Download the letter and a summary of the BTA’s comments on the Bicycle Plan here (PDF).
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The City is relatively progressive in it’s funding allocation. But clearly that’s not enough. As the City and region wake up to the realities and hard choices we face now as a result of a century of dependence on fossil fuels, prioritizing investments in bicycle, pedestrian, and transit infrastructure must rise to the top.
For one thing, we need to stop relying so heavily on Metro’s travel forecasting model which, although elaborate and sophisticated, only repeats the old travel behavior it’s based on. We need a fundamental shift in ideology and approach. Perhaps we’re closer to it in this region than most, but it’s still too far to touch. Unfortunately, we seem to lack the leadership necessary to take us through this next fundamental step.
With each problem comes a solution, but we have far too many problems and far too few solutions at this point.
The question is whether BTA can create and sustain the grassroots pressure necessary to push city council to allocate more funding for bikes in the budget for next fiscal year. That decision is made in the spring, so BTA has between now and then to prove they can act on their letter.
The BTA is still not being direct enough. What they are saying is this:
The city must direct PDOT and ODOT staff to produce, in writing, a list of changes to meet the bike plan, including the dates of completion. Those changes will de-fund single occupancy cars and their parking, and shift funding to a priority on alternates which includes bikes, buses, rail, pedestrians and freight. PDOT/ODOT shall NOT repeat their tired excuses of precedent to veto new projects.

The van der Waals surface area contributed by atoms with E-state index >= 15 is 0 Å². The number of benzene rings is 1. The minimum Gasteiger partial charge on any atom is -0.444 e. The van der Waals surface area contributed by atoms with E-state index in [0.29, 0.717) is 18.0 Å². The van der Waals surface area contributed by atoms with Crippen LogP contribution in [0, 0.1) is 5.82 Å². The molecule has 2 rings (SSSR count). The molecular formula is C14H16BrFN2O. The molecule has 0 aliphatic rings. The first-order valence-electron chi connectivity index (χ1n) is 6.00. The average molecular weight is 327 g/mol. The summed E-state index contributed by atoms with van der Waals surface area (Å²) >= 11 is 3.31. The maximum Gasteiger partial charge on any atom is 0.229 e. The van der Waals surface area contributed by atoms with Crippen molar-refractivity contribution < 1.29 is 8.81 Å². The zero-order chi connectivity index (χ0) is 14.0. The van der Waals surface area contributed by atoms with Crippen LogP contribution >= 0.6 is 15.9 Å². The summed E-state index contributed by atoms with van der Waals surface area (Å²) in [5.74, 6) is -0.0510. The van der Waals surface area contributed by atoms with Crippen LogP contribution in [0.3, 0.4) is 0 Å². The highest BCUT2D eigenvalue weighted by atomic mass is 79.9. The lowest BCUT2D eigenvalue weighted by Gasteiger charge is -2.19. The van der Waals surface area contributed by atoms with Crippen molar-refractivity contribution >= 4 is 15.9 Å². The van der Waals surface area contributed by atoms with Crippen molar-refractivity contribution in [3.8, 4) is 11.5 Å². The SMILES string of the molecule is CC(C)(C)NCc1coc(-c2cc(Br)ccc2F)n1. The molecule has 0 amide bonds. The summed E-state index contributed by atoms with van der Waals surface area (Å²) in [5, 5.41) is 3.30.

original quotes quotes:
Shifting existing resources away from the car-dependent practices of the past
too often the language relies on passive
voice, weak language and words that don’t require commitment and action.
why did the BTA wait until the last minute to make these comments and why wasn’t the BTA saying these things earlier, when the plan was still in the development phase? didn’t they have at least one if not more representatives on the steering committee? BTA is not being assertive enough on this and other issues like the CRC, this is why I am no longer a member.
If this wasn’t pandering, I don’t know what is. At last, the BTA seems to get it (losing membership tends to focus the fundraising,er, the mind). All the benchmarks are worthy goals, too bad the BTA had to lose all the momentum, membership, and fervor that would have come from an engaged leadership in the last two years. It is not too late, but a total change in leadership is required for the bike community to again really get behind this group and the goals they have just now realized are important.
I admit I’m with Burr on this one. The BTA was late to the party before and its timing isn’t really any better here. And I am also not renewing my membership.
I think getting out there and riding my bike in all weather provides a better example of what can be done in the face of a car-centric reality than ANYthing the BTA has to offer now.
Burr.. BTA WAS there at the Planning Commission with their discussions about how weak the vision is. Michelle Poyereau (sp?) spoke in detail of how BTA viewed the Draft Plan as being timid and afraid to reach for the possible, instead settling for the immediately achievable.